Henry Melton was a huge signing for the Dallas Cowboys, but he’s not the only player to don the silver and blue this week.
That’s right. Let the jokes begin. The inept, ineffective Brandon Weeden has joined the Dallas quarterbacking corps. Maybe he can chip in a few interceptions this year.
Why did the Cowboys sign this guy? They have not only a statistically elite starter, but also quite possibly the league’s best backup.
I’ll tell you why. It’s called $75,000.
That was Weeden’s cap hit. For next to nothing, the Cowboys have locked up the NFL’s best third-string quarterback. Finally, Weeden is playing at a level where he can excel.
All kidding aside, Weeden never had much of a chance in Cleveland. The line play in front of him was atrocious. His weapons were limited. He didn’t help himself out most of the time, but a look at the film says the fault belongs to the entire offense and not entirely to him.
So there’s no reason to sit here and lob insults at a man who, most likely, will never see meaningful playing time in Dallas. Weeden’s best-case scenario at this point is to play out his two-year veteran-minimum contract, perform well in the preseason and land a gig somewhere that will let him compete to start.
For the Cowboys, Weeden means a few things. He will allow Tony Romo to take it easy during OTAs and mini-camp so he can be fully healthy when training camp rolls around. He will provide some insurance for the possibility of a Kyle Orton retirement, an increasingly unlikely but still-possible occurrence. After all, retirement rumors don’t pop up from nowhere.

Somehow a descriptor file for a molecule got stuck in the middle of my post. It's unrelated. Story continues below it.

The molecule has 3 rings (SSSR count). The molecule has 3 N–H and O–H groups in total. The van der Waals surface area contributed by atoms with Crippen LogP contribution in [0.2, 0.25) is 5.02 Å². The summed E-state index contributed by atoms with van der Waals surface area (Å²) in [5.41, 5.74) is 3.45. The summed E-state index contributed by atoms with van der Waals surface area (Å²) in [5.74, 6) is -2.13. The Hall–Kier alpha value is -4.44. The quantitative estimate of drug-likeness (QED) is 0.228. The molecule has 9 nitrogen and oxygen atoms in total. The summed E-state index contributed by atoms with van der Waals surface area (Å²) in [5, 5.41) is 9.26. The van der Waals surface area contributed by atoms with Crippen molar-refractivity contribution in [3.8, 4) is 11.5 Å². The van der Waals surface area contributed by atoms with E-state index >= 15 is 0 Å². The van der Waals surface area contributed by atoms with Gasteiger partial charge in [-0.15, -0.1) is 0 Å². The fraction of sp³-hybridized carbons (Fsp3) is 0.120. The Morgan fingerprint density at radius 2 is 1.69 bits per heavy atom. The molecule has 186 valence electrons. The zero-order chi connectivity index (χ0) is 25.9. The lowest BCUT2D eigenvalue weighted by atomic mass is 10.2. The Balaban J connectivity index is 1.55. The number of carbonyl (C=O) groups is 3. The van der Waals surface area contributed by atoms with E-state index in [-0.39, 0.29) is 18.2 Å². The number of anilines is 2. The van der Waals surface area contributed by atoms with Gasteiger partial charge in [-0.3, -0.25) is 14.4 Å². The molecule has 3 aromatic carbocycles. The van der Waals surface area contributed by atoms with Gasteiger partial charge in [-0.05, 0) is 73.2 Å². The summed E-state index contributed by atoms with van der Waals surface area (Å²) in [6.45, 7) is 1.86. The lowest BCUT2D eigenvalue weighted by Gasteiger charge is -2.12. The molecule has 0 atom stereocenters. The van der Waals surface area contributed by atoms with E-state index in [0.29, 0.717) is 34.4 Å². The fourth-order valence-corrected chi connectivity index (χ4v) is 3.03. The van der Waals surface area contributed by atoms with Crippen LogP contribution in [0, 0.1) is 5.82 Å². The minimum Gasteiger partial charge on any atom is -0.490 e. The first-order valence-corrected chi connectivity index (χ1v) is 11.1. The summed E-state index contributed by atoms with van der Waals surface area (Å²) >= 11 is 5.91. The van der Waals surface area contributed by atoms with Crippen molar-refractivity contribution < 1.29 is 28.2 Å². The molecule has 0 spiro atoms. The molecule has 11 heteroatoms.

Perhaps most importantly, signing Weeded precludes the need for Dallas to draft a quarterback. I would be shocked to see them do so with three good ones on the roster now. Instead, the team can focus its energy almost exclusively on the defense, drafting potential starters and then some depth.
There was a sense of frustration among the Dallas fan base when the signing was announced, one day before Henry Melton’s deal was done. Most of this was probably a reaction to the perceived lack of moves at Valley Ranch rather than a true criticism of a deal that can only be characterized as solid and largely unimportant.
Now that the team has nabbed Melton, criticism seems to have subsided. Finally the team has added the starting-caliber 3-technique it needed.
Weeden should be grateful to have the attention removed. He knows as well as anyone that his role in Dallas will be to stay below the radar and learn from league veterans Romo and Orton.
It will be hard, but when Weeden takes the field for some preseason action, let’s try to avoid the wisecracks and snide remarks. He was a practically free solution to a temporary problem, and that’s all he’ll ever be.
Hey, it could be worse. It could have been Tim Tebow.
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